The Ph.D. program requires 60 units beyond the master’s degree, including the required dissertation units. Most courses are four units, with one two-unit elective. The required research seminars each term meet between sessions, often in conjunction with professional conferences. Please read the complete course descriptions for more information.
All students enrolled in the Ph.D. in Higher Education program must pass all of their comprehensive examinations before defending their dissertation proposal and advancing to candidacy. The comprehensive examination process consists of demonstrating competence in four key areas: Leadership and Change (through a portfolio and case study), Student Success (through a creative design project), Diversity and Social Justice (through a video “Ted Talk”), and Critical Issues in Higher Education (through a manuscript submitted for publication or an institutional improvement project).
Students in the Ph.D. program may transfer up to 16 units of coursework with a grade of B or higher from another regionally accredited doctoral program. Official transcripts and course descriptions must be submitted to the department chair, who will determine the courses that successfully transfer.
Sequence of Courses
All students in an entering cohort take the same sequence of courses, with the exception of the timing of the elective units, unless doctoral units have been officially transferred from another program.
July: HED 710, HED 721 and HED 760 (1 unit of research seminar)
October/November: 2 elective units (online or at a professional conference): HED 704, HED 761, or HED 799
January: HED 711, HED 722 (including international travel for a week in late May), and HED 760 (1 unit of research seminar)
July: HED 724, HED 725, and HED 760 (1 unit of research seminar)
November (at the annual conference of the Association for the Study of Higher Education): HED 791 (Dissertation Proposal I)
January: HED 730 or HED 731, HED 732, and HED 760 (1 unit of research seminar)
March: HED 792 (Dissertation Proposal II), taken online or on campus
Grading and Grade-point Average
Throughout higher education, and particularly at the doctoral level, commitment to learning should outweigh the pursuit of grades. Nonetheless, grading and the grade-point average continue to play a crucial role in students’ careers. For doctoral students, the grade of B is considered average; a grade below B- is not applied toward doctoral degree requirements.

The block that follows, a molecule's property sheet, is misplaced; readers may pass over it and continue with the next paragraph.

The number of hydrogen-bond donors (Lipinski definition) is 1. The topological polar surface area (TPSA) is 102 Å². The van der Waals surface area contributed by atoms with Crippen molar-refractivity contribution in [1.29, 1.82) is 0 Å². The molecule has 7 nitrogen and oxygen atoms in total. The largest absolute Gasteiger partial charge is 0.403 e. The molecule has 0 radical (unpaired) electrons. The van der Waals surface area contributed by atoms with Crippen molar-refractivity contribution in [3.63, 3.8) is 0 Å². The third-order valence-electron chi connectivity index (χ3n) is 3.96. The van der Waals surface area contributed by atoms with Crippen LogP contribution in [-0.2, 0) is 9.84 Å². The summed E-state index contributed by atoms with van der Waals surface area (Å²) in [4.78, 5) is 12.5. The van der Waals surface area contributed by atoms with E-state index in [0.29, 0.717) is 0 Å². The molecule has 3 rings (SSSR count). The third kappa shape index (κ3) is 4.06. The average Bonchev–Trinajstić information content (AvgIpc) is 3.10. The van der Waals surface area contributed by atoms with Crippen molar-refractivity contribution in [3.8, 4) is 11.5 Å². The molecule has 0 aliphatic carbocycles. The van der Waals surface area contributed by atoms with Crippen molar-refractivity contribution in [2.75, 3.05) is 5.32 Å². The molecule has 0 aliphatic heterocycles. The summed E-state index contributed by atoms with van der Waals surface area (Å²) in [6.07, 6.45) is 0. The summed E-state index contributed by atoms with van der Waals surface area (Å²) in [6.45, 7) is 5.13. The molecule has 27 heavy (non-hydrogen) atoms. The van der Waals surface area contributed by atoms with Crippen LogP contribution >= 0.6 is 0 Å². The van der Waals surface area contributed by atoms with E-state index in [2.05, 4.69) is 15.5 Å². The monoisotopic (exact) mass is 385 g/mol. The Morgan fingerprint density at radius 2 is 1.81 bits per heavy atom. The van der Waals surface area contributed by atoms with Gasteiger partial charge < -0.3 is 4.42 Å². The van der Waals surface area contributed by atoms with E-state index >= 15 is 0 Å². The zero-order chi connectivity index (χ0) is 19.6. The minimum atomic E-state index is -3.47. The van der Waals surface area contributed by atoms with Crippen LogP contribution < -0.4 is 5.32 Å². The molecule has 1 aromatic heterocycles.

A doctoral student whose cumulative grade-point average falls below 3.0 or who has any grade below B- is placed on academic probation. Students whose cumulative grade-point average has not reached 3.0 by the end of two terms on probation may be dismissed from the program.
A doctoral student whose grade-point average falls between 3.0 and 3.2 or who earns eight credits or more of B- grades is required to meet with his/her advisor to identify academic skills that may need to be strengthened and to plan appropriate action.
Policies regarding incompletes and withdrawals are set forth in the Academic Policies and Procedures section of the academic catalog.
To evaluate success in meeting program goals and uphold the mission and objectives of the university and the School of Behavioral and Applied Sciences, the program design includes an extensive array of procedures for quality control and assessment. These include a first-year review, which calls for completion of the problem statement for the dissertation. The student’s academic performance is also reviewed. Continuation in the program is contingent upon a successful first-year review. A second-year review focuses on self-assessment as well as peer and faculty assessment.
Students in the Ph.D. program may enroll in HED 791 and begin the dissertation proposal after completing 48 units of coursework.
Critical Issues Conference
Christian perspectives and moral and ethical issues in higher education form an essential strand in the doctoral program and are embedded within all courses.
In addition, students must attend two of the annual program conferences on research or current issues in higher education that are offered each July on the Azusa campus.
Advancement to Candidacy
Following successful completion of all coursework and approval of the dissertation proposal, students are advanced to doctoral candidacy status.
The final step in the doctoral program is to design, implement, and write a research-based dissertation. Standards and procedures for the dissertation are defined by the doctoral faculty and are provided to students in a Dissertation Handbook.
The student defends the dissertation in a meeting with the faculty committee that is open to all faculty in the department. Subsequently, the student participates in a public presentation of the research.
To be classified as a full-time doctoral student, one must be enrolled in at least 6 units per term. Half-time status is 3 units per term. At the dissertation level, students are considered full time if they are enrolled in any one of the following courses: HED 791, HED 792, HED 794, or HED 795.
Time to Degree Completion
Doctoral students are permitted eight years from the date of initial enrollment to complete all requirements for the Ph.D. degree. Extensions beyond the eight-year limit may be granted at the discretion of the department chair and the dean of the School of Behavioral and Applied Sciences. Students needing an extension due to unusual circumstances must make their request to the department chair in writing, stating the reasons for the extension and the expected date of degree completion.